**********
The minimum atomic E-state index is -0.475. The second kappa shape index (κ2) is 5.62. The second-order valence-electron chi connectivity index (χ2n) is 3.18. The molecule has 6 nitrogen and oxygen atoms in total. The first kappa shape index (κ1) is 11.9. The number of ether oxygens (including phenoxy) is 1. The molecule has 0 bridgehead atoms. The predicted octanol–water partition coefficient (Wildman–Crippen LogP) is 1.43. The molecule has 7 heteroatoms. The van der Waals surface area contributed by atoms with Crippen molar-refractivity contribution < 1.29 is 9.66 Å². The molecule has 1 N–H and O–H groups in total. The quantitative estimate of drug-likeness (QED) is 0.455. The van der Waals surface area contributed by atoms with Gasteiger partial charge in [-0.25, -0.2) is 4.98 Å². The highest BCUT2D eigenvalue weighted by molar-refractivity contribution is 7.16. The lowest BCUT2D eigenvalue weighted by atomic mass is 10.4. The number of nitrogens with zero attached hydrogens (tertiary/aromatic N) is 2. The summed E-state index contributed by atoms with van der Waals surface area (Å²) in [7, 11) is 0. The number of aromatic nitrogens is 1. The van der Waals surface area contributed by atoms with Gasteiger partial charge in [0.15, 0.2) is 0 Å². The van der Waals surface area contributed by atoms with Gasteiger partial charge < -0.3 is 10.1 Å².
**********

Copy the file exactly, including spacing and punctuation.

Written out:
The minimum atomic E-state index is -0.475. The second kappa shape index (κ2) is 5.62. The second-order valence-electron chi connectivity index (χ2n) is 3.18. The molecule has 6 nitrogen and oxygen atoms in total. The first kappa shape index (κ1) is 11.9. The number of ether oxygens (including phenoxy) is 1. The molecule has 0 bridgehead atoms. The predicted octanol–water partition coefficient (Wildman–Crippen LogP) is 1.43. The molecule has 7 heteroatoms. The van der Waals surface area contributed by atoms with Crippen molar-refractivity contribution < 1.29 is 9.66 Å². The molecule has 1 N–H and O–H groups in total. The quantitative estimate of drug-likeness (QED) is 0.455. The van der Waals surface area contributed by atoms with Gasteiger partial charge in [-0.25, -0.2) is 4.98 Å². The highest BCUT2D eigenvalue weighted by molar-refractivity contribution is 7.16. The lowest BCUT2D eigenvalue weighted by atomic mass is 10.4. The number of nitrogens with zero attached hydrogens (tertiary/aromatic N) is 2. The summed E-state index contributed by atoms with van der Waals surface area (Å²) in [7, 11) is 0. The number of aromatic nitrogens is 1. The van der Waals surface area contributed by atoms with Gasteiger partial charge in [0.15, 0.2) is 0 Å². The van der Waals surface area contributed by atoms with Gasteiger partial charge < -0.3 is 10.1 Å².